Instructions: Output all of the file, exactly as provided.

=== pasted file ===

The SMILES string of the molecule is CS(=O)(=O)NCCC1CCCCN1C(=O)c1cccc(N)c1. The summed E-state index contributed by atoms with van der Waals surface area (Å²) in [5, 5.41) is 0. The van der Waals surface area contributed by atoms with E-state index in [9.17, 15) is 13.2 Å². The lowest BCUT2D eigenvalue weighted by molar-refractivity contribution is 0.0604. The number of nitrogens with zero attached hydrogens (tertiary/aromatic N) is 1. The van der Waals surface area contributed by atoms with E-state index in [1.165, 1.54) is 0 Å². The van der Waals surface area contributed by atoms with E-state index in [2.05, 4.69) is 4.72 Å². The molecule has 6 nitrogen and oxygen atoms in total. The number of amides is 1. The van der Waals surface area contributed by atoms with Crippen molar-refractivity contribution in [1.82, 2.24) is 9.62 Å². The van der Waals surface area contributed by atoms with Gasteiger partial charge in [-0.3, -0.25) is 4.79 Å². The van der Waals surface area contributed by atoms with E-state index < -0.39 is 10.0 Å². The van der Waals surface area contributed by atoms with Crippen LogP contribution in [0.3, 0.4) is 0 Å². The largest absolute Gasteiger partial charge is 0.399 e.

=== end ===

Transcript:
The SMILES string of the molecule is CS(=O)(=O)NCCC1CCCCN1C(=O)c1cccc(N)c1. The summed E-state index contributed by atoms with van der Waals surface area (Å²) in [5, 5.41) is 0. The van der Waals surface area contributed by atoms with E-state index in [9.17, 15) is 13.2 Å². The lowest BCUT2D eigenvalue weighted by molar-refractivity contribution is 0.0604. The number of nitrogens with zero attached hydrogens (tertiary/aromatic N) is 1. The van der Waals surface area contributed by atoms with E-state index in [1.165, 1.54) is 0 Å². The van der Waals surface area contributed by atoms with E-state index in [2.05, 4.69) is 4.72 Å². The molecule has 6 nitrogen and oxygen atoms in total. The number of amides is 1. The van der Waals surface area contributed by atoms with Crippen molar-refractivity contribution in [1.82, 2.24) is 9.62 Å². The van der Waals surface area contributed by atoms with Gasteiger partial charge in [-0.3, -0.25) is 4.79 Å². The van der Waals surface area contributed by atoms with E-state index < -0.39 is 10.0 Å². The van der Waals surface area contributed by atoms with Crippen LogP contribution in [0.3, 0.4) is 0 Å². The largest absolute Gasteiger partial charge is 0.399 e.